"Our decision to remove the items left at Wellington Road came out of respect for this. The site had become a free-for-all. We wanted to clean it up to show respect for the disciplined, dignified and proud tradition, which he and others in the forces stand for.

"We listened to our communities and acted accordingly. Some may not be happy about that, but I maintain it was the right choice.

"Of course I understand that people want to show their respect for what Lee stood for.

"What I will not accept, however, are accusations that those of us at the council are motivated by politics or by ulterior agendas. I believe all Members in this Chamber stand united in this regard. We have worked tirelessly and privately with Fusilier Rigby's family to ensure their wishes are respected. And we are every inch as proud of this borough and this country as anyone.

"We must not confuse that horrific event with Woolwich. It was an act of terrorism that took place here because Woolwich has been home to British soldiers for more than 300 years. It cannot be used to define this proud town or its people in the future.

"Less still can I accept this accusation when it comes from a handful on the far right - a scattering of whom are here today - who are in fact those looking to rake up what happened for cynical political point-scoring.

"Least of all will I tolerate the disgusting behaviour of a tiny and un-British minority, who have threatened and endangered the lives of my staff and Councillors.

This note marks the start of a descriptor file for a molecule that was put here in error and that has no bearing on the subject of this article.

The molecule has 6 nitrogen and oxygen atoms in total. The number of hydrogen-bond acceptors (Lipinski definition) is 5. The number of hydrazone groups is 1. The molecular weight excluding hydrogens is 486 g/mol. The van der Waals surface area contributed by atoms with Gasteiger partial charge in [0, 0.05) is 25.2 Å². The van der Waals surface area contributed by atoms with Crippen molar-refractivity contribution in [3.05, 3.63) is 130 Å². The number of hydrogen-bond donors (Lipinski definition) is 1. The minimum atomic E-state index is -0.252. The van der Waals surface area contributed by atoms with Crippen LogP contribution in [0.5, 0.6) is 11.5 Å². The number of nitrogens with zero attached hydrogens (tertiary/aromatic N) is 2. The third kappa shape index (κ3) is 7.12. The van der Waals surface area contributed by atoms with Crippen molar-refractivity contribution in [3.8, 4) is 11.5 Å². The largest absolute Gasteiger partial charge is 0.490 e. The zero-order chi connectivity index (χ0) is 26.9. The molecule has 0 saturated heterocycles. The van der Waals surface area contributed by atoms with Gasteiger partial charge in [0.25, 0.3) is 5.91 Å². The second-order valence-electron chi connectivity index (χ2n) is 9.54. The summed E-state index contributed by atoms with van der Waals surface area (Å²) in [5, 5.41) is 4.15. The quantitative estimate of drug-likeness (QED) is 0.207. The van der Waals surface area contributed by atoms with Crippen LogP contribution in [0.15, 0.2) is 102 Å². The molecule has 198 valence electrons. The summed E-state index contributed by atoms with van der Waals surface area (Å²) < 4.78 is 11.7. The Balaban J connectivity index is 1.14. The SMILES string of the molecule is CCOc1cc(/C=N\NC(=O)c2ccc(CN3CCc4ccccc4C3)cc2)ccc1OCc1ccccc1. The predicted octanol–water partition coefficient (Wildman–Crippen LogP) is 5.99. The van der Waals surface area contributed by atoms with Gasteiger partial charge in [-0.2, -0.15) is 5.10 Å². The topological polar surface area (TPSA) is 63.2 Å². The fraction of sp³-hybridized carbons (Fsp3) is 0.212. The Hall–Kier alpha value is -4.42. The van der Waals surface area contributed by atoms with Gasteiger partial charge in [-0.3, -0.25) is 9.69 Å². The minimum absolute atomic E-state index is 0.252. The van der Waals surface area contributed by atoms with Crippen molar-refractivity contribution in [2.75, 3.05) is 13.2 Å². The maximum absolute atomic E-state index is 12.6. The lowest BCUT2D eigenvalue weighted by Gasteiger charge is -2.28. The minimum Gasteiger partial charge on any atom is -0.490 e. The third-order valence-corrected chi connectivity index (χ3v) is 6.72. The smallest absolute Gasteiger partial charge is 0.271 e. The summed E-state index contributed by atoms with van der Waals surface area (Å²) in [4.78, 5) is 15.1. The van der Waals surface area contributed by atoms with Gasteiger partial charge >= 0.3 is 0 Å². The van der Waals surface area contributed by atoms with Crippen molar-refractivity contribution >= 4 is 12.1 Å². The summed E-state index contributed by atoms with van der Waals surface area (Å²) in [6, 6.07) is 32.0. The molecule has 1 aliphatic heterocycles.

"This is what has happened to the caretaker who was one of a team who cleared the Wellington Street site. Footage of his face posted online. Details of his children and his home address shared. Threats made to burn his home or even to kill him. Public safety and the rule of law itself are under threat.

"Caretakers and council workers roll up their sleeves and give their all for our area every day - just as our armed forces do each day for this great country.

"Those who threaten them, while they are going about their work as Fusilier Rigby was, have more in common with the monsters responsible for his murder than they do with the decent and right-thinking British majority.

"This borough is home to people from across the world. We might differ on some things, but basic respect, decency and the dignity of work are the values that unite us.

"In this light we want to make sure the memory of Fusilier Rigby is honoured and respected in this borough, with a permanent memorial that has been installed in agreement with his family.

"The main focus of the memorials and commemorations will remain at the St George's Garrison Church, as it has been for the last two and a half years. I would encourage those who want to pay their respects to do so there.

"As I have said, we at the council will continue to think of ways to make public shows of respect for him easier.

"But in the mean time I urge everyone to focus on what Fusilier Rigby stood for, and to stand up to those who seek to make his death a source of division."

Read the statement from community and faith leaders

View the webcast of the Full Council meeting